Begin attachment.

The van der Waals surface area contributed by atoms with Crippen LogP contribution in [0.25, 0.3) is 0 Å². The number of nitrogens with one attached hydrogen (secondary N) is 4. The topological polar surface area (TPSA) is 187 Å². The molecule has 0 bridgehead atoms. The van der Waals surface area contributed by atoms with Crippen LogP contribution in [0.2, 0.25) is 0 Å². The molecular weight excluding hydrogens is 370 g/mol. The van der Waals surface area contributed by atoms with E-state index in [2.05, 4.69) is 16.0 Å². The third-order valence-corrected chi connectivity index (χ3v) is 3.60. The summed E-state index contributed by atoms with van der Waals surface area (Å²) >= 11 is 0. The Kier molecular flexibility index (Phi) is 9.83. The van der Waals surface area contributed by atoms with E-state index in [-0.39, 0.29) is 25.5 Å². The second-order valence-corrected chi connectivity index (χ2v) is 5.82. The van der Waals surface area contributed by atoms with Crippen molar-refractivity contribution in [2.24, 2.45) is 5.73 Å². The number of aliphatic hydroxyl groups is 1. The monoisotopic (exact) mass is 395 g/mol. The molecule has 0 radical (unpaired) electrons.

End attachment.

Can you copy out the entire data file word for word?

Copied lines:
The van der Waals surface area contributed by atoms with Crippen LogP contribution in [0.25, 0.3) is 0 Å². The number of nitrogens with one attached hydrogen (secondary N) is 4. The topological polar surface area (TPSA) is 187 Å². The molecule has 0 bridgehead atoms. The van der Waals surface area contributed by atoms with Crippen LogP contribution in [0.2, 0.25) is 0 Å². The molecular weight excluding hydrogens is 370 g/mol. The van der Waals surface area contributed by atoms with E-state index in [2.05, 4.69) is 16.0 Å². The third-order valence-corrected chi connectivity index (χ3v) is 3.60. The summed E-state index contributed by atoms with van der Waals surface area (Å²) >= 11 is 0. The Kier molecular flexibility index (Phi) is 9.83. The van der Waals surface area contributed by atoms with E-state index in [-0.39, 0.29) is 25.5 Å². The second-order valence-corrected chi connectivity index (χ2v) is 5.82. The van der Waals surface area contributed by atoms with Crippen molar-refractivity contribution in [2.24, 2.45) is 5.73 Å². The number of aliphatic hydroxyl groups is 1. The monoisotopic (exact) mass is 395 g/mol. The molecule has 0 radical (unpaired) electrons.